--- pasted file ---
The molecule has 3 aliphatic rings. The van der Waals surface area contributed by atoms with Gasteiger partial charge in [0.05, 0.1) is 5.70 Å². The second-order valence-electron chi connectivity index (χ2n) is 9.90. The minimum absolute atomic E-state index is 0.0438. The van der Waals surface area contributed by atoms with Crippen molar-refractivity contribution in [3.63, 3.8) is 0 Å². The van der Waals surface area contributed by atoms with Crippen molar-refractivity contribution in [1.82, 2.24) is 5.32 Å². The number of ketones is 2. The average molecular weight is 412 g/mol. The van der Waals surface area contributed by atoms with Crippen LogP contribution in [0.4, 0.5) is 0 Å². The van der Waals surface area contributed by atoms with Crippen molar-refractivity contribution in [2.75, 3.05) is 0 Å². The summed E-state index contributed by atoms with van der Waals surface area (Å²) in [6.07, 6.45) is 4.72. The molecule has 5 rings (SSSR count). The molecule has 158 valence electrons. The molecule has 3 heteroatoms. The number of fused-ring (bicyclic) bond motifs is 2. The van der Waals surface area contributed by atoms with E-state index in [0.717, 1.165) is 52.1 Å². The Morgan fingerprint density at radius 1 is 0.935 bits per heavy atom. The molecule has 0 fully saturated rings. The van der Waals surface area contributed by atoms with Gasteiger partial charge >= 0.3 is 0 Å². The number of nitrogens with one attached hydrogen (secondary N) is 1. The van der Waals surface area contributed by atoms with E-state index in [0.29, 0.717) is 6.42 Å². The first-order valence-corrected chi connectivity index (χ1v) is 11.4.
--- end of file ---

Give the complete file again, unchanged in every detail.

The molecule has 3 aliphatic rings. The van der Waals surface area contributed by atoms with Gasteiger partial charge in [0.05, 0.1) is 5.70 Å². The second-order valence-electron chi connectivity index (χ2n) is 9.90. The minimum absolute atomic E-state index is 0.0438. The van der Waals surface area contributed by atoms with Crippen molar-refractivity contribution in [3.63, 3.8) is 0 Å². The van der Waals surface area contributed by atoms with Crippen molar-refractivity contribution in [1.82, 2.24) is 5.32 Å². The number of ketones is 2. The average molecular weight is 412 g/mol. The van der Waals surface area contributed by atoms with Crippen LogP contribution in [0.4, 0.5) is 0 Å². The van der Waals surface area contributed by atoms with Crippen molar-refractivity contribution in [2.75, 3.05) is 0 Å². The summed E-state index contributed by atoms with van der Waals surface area (Å²) in [6.07, 6.45) is 4.72. The molecule has 5 rings (SSSR count). The molecule has 158 valence electrons. The molecule has 3 heteroatoms. The number of fused-ring (bicyclic) bond motifs is 2. The van der Waals surface area contributed by atoms with E-state index in [0.717, 1.165) is 52.1 Å². The Morgan fingerprint density at radius 1 is 0.935 bits per heavy atom. The molecule has 0 fully saturated rings. The van der Waals surface area contributed by atoms with Gasteiger partial charge >= 0.3 is 0 Å². The number of nitrogens with one attached hydrogen (secondary N) is 1. The van der Waals surface area contributed by atoms with E-state index in [0.29, 0.717) is 6.42 Å². The first-order valence-corrected chi connectivity index (χ1v) is 11.4.